Canine therapy

Canine therapy is an auxiliary rehabilitation method involving the use of specially trained dogs. Contact with dogs has a positive influence on various areas of development for people of all age categories, in particular the psychomotor development of both healthy people and those with special needs.

At the Zahrádka Primary School, canine therapy takes place twice a week and has been specially adapted to the pupils’ individual needs, with a focus on positioning and on active exercises with the dog. Dogs have a positive impact on cognitive areas that process information taken in by the senses. We also develop physical areas – i.e., fine and gross motor skills. Dogs motivate the pupils’ speech as well. This form of therapy also influences the child’s mental well-being.

Positioning:

We use positioning with dogs for various children, not just those with spasms. Positioning involves close interaction between the dog and the person. The child can lie on the dog, place its arms or legs on the animal, and sense its breathing and warmth. The dog’s body warmth and the client’s mental relaxation help to warm and slowly relax spastic muscles. Positioning is best applied after talking with the physical therapist. The dogs impart a sense of calmness, relaxation and warming. Their body temperature is one degree Celsius warmer than ours, which is very beneficial for clients who have circulatory problems in a particular part of their body. The therapy promotes a deep and pleasant sense of relaxation and release, thus helping to prepare the client for further activities (such as eating, rehabilitation exercises, washing), which can go much smoother as a result.

Effects of proper positioning:

  • produces a pleasant feeling

  • calming effects (especially for hyperactive individuals)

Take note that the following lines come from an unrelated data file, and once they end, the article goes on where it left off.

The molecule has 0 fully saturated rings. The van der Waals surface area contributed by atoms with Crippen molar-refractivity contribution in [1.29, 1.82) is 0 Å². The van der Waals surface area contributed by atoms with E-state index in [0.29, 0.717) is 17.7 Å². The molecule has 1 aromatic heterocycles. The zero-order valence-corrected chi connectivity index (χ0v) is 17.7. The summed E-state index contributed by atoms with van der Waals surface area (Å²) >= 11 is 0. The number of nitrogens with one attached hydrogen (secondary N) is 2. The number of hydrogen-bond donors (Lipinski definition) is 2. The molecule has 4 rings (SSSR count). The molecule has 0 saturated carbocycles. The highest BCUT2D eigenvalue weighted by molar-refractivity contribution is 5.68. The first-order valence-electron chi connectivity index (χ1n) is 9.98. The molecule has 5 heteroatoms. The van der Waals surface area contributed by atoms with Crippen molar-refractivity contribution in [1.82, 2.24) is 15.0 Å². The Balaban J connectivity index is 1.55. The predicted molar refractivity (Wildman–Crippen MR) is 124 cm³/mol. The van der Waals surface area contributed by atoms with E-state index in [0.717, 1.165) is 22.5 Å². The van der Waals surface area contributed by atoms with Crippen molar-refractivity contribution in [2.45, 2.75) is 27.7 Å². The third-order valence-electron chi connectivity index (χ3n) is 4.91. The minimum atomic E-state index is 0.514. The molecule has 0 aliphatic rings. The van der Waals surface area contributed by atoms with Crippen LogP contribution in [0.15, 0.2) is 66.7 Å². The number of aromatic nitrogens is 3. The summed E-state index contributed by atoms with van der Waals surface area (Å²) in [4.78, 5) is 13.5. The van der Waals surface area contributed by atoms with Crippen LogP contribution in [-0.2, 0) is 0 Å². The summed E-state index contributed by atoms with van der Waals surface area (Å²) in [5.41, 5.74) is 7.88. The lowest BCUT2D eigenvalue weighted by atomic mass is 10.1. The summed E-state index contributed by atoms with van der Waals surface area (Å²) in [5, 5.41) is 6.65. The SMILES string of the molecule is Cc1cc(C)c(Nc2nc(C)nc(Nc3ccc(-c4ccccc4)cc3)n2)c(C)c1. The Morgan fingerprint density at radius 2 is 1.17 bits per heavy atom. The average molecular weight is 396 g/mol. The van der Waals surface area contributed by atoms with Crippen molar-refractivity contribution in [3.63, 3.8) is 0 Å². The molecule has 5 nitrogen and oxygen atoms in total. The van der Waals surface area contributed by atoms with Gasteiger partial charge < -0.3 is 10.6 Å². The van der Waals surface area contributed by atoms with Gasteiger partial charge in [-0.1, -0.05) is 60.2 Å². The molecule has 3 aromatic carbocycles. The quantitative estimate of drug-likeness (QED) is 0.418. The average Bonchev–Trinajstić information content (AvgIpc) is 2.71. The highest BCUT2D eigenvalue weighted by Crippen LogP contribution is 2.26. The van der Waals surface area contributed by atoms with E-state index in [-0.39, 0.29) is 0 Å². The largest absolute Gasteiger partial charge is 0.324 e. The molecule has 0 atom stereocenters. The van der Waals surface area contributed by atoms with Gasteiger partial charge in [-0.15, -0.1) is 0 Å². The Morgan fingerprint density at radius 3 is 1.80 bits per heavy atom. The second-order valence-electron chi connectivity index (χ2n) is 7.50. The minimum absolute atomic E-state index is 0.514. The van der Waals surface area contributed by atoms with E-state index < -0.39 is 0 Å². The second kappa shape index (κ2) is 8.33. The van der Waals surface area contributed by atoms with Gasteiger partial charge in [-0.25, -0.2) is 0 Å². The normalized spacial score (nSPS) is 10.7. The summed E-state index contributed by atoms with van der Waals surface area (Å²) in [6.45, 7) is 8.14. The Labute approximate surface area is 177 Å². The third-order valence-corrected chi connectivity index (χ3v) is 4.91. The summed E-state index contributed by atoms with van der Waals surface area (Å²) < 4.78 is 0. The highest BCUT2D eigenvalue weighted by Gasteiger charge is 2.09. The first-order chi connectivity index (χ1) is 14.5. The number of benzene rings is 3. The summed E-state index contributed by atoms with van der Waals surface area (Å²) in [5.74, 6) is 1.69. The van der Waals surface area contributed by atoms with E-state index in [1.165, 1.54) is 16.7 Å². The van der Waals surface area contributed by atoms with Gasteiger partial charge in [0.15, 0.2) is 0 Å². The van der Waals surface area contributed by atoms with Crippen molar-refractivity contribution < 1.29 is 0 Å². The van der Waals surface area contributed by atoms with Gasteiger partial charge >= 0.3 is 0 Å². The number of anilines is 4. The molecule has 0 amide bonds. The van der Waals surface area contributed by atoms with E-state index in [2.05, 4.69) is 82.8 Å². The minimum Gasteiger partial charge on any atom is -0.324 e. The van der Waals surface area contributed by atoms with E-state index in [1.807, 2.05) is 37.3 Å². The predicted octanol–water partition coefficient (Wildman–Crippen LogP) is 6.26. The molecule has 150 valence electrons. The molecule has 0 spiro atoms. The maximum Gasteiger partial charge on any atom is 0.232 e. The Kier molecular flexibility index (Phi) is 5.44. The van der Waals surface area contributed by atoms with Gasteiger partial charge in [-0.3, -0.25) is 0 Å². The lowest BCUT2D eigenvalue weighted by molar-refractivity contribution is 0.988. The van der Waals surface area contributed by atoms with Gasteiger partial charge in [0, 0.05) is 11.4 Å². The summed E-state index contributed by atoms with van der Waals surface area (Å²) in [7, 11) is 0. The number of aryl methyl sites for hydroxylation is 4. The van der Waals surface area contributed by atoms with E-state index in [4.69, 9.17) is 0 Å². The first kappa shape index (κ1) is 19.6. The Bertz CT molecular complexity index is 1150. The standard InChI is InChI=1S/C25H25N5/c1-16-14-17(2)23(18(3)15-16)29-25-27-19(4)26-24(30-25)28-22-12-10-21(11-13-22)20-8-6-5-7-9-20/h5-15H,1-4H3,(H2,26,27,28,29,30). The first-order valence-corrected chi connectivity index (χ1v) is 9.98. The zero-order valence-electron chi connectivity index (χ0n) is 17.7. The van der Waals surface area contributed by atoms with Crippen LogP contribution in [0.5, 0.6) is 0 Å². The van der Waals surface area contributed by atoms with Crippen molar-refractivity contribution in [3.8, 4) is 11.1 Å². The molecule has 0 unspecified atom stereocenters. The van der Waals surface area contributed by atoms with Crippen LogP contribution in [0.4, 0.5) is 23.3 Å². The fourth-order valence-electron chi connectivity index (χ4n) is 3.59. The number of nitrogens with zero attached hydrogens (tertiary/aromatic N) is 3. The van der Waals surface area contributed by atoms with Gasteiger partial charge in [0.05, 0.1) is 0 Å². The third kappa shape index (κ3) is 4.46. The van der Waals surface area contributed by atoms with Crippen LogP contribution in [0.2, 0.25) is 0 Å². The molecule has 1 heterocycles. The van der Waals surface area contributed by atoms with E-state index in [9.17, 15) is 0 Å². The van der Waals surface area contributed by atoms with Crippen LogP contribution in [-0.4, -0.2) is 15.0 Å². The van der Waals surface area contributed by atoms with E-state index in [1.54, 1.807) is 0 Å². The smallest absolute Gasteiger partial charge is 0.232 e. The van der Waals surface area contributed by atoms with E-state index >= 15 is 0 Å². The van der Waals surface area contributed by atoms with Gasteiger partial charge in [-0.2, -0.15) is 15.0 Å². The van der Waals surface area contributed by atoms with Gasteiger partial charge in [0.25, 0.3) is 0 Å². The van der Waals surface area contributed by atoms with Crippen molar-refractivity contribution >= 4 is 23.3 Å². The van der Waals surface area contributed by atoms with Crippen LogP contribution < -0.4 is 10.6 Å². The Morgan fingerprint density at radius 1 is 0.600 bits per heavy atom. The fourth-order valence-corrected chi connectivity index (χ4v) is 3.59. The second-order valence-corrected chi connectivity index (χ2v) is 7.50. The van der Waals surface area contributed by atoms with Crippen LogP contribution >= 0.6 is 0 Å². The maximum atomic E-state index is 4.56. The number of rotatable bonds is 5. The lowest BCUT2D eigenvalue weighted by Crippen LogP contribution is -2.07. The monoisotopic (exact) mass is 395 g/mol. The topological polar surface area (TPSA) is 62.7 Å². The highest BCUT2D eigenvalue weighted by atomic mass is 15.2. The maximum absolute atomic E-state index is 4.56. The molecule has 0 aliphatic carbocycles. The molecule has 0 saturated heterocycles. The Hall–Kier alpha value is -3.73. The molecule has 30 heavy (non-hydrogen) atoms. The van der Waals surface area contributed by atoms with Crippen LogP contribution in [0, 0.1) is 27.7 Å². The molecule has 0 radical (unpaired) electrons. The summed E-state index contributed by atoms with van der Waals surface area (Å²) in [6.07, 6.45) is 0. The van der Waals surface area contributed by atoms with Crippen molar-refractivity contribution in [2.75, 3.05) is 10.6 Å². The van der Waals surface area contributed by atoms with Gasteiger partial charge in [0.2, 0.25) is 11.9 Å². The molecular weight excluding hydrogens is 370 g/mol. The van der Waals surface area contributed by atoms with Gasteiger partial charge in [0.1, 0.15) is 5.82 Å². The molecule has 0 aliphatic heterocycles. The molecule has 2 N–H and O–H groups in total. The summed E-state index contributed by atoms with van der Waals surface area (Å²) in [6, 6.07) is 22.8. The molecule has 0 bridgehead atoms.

• warms the body (especially the limbs)

  • relaxes spasms

  • promotes expressiveness through facial expressions

  • increases sensitivity

  • improves and intensifies eye contact

  • deepens breathing (synchronization with dog) and thus promotes circulation

  • the child more easily accepts positions that it would otherwise refuse

 

Active exercises with the dog:

Especially among children with autism spectrum disorders, our canine therapy focuses on active exercises with the dog. The specific activities are usually based on the structured teaching methods that the students work with in their home classroom. The canine therapy lesson is usually divided into three main section:

  1. greeting the dog and therapist, establishing contact, free play

  2. direct work with the dog – set of structured exercises aimed primarily at training fine and gross motor skills and cognitive abilities: throwing objects for the dog to fetch, picking various objects from the dog’s body, brushing the dog, crawling over the dog, walking the dog on a leash, differentiating shapes and colors, counting

  3. positioning, relaxation – release, listening to relaxation music

The primary aim of these sessions is to try to establish contact with the dog, to experience pleasant sensations, and to create an environment in which the client can relax and feel secure. No less important is the educational process, the pupil’s motivation to engage in targeted activities, and the attempt at linking together and supporting activities from the school environment.

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